Keen to get involved, I was walking in the Pride parade with a mobile Beat Box which was offering double points in the early afternoon. Adur & Worthing Councils and Beat the Street are proud (no pun intended) to support Worthing Pride and it was lovely to see so many rainbow flags out and about the town! Thanks to everyone who came out and helped put on a great event on Saturday!
Photo: Tammy (right) at Worthing Pride with colleagues
I have also been doing my ‘other’ work and this has mainly been celebrating our end of quarter reports for the three programmes I oversee; Pre Diabetes, Get Active and The Weight Escape. All three programmes continue to deliver not only on numbers, but outcomes as well.
It is nice knowing we are helping our local community to become healthier and I am lucky enough to work with three amazing members of staff who work tirelessly to ensure the service they offer is the best it can possibly be. It makes my job easier when they do such a great job!
Enjoy the summer sunshine...
Wow, what an amazing achievement in such a short space of time. It fills me with pride as I cycle around Adur and Worthing seeing people tapping Beat Boxes, especially when I hear comments such as:
“We wouldn't normally be out walking on a Sunday evening”
“This has really motivated me to walk more and lose weight, it's really helping my mental health”
To have 14,000 people playing the game is brilliant and what makes that so special is its people of all ages, from all sorts of backgrounds who are playing the game for different reasons.
As part of Beat the Street, last Saturday we ran some willow weaving workshops in Buckingham Park in Shoreham and Victoria Park in Worthing. People got the chance to make willow 'wish' stars, willow dreamcatchers and willow bird feeders to take home with them, plus they helped make a large willow dragonfly and dreamcatcher which will now be placed up in the trees to form part of a tree trail/scavenger hunt. I will post photos once they are in place!
As well as this, we're also running some nature walks in partnership with TCV Growing Communities which you can all get involved in for free. See the graphic below (or click on the PDF link below the graphic) for more information:
It's Go Travel Week until Tuesday 9th July 2019 which means there are double points on offer from all boxes from 7:30am to 9am and 3pm to 6pm to try and encourage people to ditch their cars and walk, run, cycle to school and work. Beat the Street has had a real positive impact on me, so far I have cycled over 210 miles in two weeks, all for a few points!
My nephew Ryan is loving it though, we have been out on our bike after school tapping boxes! He loves the noise the box makes. It's not too late to get involved, collect a card and map from the leisure centres and libraries now!
“Its raised Community Spirit”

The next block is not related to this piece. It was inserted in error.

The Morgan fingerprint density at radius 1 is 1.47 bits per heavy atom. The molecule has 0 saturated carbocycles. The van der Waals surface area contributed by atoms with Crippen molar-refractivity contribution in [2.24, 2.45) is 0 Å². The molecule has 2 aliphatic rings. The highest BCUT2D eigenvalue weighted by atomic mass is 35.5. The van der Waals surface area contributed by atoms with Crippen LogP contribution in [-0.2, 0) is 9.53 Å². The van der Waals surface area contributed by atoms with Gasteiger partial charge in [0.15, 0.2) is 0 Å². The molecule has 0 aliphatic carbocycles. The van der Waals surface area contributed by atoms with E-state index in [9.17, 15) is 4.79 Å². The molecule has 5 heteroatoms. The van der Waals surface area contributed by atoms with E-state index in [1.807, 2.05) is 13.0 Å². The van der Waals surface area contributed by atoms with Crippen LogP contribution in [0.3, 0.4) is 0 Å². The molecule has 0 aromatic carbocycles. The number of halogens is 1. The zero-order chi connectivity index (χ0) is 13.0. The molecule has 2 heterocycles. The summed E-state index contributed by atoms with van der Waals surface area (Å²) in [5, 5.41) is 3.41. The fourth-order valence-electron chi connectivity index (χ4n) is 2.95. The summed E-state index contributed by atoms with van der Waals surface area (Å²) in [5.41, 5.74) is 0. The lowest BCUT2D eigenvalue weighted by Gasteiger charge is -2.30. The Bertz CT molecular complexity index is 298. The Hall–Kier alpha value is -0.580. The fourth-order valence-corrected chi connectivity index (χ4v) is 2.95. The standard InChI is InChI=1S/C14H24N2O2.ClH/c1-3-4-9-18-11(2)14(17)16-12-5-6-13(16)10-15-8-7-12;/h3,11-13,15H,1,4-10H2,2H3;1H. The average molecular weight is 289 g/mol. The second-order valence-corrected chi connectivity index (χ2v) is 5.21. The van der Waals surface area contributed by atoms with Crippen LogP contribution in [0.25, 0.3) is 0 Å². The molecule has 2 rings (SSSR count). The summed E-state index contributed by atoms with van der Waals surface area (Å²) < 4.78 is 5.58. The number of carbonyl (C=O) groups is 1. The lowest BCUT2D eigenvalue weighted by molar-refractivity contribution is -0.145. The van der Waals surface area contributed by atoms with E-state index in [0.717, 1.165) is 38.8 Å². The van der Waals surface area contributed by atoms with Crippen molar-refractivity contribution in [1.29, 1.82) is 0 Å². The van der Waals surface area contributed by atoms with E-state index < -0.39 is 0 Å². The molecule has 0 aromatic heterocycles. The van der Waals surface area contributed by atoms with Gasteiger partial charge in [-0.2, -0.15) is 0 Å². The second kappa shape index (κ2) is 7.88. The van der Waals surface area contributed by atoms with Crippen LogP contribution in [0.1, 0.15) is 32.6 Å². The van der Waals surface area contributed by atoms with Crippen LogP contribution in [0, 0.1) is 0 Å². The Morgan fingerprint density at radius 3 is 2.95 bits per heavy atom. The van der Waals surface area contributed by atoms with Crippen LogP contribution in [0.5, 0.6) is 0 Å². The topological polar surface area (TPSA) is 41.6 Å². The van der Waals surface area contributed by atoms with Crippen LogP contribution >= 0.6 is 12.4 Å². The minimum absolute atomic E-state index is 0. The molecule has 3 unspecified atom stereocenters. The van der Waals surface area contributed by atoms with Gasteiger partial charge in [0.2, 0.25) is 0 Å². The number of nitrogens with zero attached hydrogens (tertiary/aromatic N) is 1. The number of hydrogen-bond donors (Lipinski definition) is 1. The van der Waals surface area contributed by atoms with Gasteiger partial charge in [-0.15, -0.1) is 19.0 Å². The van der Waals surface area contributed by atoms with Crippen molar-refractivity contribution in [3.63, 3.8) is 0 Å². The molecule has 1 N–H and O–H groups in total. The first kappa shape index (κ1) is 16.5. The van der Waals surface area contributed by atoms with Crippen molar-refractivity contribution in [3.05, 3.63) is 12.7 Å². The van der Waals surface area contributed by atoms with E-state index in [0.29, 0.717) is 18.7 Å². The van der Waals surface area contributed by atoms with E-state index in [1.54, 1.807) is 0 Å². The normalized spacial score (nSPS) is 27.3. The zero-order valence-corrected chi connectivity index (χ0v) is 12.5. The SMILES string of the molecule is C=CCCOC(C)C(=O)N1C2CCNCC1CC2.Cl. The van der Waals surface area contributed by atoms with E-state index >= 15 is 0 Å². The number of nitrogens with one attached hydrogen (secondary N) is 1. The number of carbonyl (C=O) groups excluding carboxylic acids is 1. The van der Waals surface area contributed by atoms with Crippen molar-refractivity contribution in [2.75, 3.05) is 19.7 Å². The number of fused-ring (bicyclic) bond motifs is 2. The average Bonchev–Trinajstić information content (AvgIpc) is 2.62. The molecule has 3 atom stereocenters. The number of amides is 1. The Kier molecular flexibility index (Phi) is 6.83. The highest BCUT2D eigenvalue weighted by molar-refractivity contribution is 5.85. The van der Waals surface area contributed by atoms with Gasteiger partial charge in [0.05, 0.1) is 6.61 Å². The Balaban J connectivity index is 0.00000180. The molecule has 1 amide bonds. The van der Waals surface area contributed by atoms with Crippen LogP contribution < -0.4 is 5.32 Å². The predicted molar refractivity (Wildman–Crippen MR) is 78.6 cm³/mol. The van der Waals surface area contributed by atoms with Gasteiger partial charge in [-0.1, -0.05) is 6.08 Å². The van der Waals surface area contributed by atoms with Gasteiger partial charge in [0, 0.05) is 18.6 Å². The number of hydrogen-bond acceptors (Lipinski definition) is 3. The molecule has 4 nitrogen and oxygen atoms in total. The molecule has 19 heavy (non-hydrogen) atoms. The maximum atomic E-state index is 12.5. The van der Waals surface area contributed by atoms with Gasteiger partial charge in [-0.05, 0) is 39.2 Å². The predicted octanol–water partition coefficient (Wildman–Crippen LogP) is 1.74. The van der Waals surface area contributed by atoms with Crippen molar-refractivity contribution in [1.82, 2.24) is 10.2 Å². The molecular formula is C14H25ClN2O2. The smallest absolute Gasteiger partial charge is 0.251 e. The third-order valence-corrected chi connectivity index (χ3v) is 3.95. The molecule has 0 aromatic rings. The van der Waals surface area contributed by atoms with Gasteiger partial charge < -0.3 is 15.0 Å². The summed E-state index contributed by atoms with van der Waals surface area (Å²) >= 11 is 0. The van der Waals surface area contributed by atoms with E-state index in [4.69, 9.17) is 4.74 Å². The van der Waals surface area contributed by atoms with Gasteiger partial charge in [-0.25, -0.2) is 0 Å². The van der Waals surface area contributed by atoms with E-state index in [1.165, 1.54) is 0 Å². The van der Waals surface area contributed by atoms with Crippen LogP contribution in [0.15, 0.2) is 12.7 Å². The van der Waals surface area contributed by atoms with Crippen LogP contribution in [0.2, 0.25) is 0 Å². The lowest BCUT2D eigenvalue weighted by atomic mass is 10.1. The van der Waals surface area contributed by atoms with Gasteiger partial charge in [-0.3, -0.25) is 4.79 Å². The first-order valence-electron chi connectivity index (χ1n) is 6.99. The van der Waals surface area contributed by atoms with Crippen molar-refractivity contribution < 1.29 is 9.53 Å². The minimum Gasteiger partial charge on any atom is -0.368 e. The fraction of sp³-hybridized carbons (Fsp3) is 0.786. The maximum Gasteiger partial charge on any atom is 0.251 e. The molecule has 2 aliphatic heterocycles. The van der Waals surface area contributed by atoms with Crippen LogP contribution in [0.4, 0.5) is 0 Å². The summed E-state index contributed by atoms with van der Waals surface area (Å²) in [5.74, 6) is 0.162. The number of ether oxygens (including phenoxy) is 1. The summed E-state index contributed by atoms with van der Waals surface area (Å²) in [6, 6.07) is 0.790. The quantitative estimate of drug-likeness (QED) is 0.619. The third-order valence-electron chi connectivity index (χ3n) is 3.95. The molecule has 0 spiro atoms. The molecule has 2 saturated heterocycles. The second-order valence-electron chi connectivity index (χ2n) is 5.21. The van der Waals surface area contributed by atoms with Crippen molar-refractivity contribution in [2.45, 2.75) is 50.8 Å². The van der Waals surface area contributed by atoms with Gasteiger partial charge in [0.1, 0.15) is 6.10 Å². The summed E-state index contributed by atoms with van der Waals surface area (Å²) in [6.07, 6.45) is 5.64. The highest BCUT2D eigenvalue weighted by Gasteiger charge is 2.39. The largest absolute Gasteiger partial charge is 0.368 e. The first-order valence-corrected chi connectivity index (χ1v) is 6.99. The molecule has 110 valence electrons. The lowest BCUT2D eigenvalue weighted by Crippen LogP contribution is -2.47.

This has been one of the hundreds of positive comments I have received about Beat the Street, and what a powerful comment it was.
This was a grandmother walking with her granddaughter and her dog around Durrington. She stated this project has been great at motivating her to go out for longer, plus it has raised community spirit as people are now talking to each other.
From what I have witnessed, I would totally agree. I've seen queues at Beat Boxes, families out on bike and scooter rides, friends walking and talking together and people even saying their GP told them to be more active, so they were using this scheme to do just that.
The buzz has just been incredible and I'm constantly getting children come up to me and sharing how many boxes they have tapped ... it really has motivated the community to get outside and earn points for their chosen team!
As I'm writing this blog we have 11,837 people playing the game across Adur, Worthing and Arun; and as of Tuesday afternoon, a total of 32,311.5 miles have been walked, run, scooted or cycled! We are only on day seven of the programme!
As part of Go Explore Week on Saturday, we are running some willow making workshops in Buckingham Park in Shoreham and in Victoria Park in Worthing, plus also a selfie competition in Worthing Museum.
Look on social media and in your newsletter (if you have registered) for further details on these events.
It's not too late to join the fun, you can join an existing team, set up your own team, or just play on your own, just remember to register your card so that you are in with a chance of winning one of the hundreds of prizes on offer!
- Facebook - Beat the Street Coastal West Sussex
- Twitter - @BTSWSussexCoast
- Instagram - @btscoastalwestsussex
- Website - Beat the Street
Photo: Eastbrook Primary Academy navigating nearby Beat Boxes
Photo: Tammy (right) playing Beat the Street in Worthing with fellow members of the Wellbeing Team
So for the past week my life has been Beat the Street! I have been delivering lots of school assemblies, providing maps, cards and encouraging people to play the game.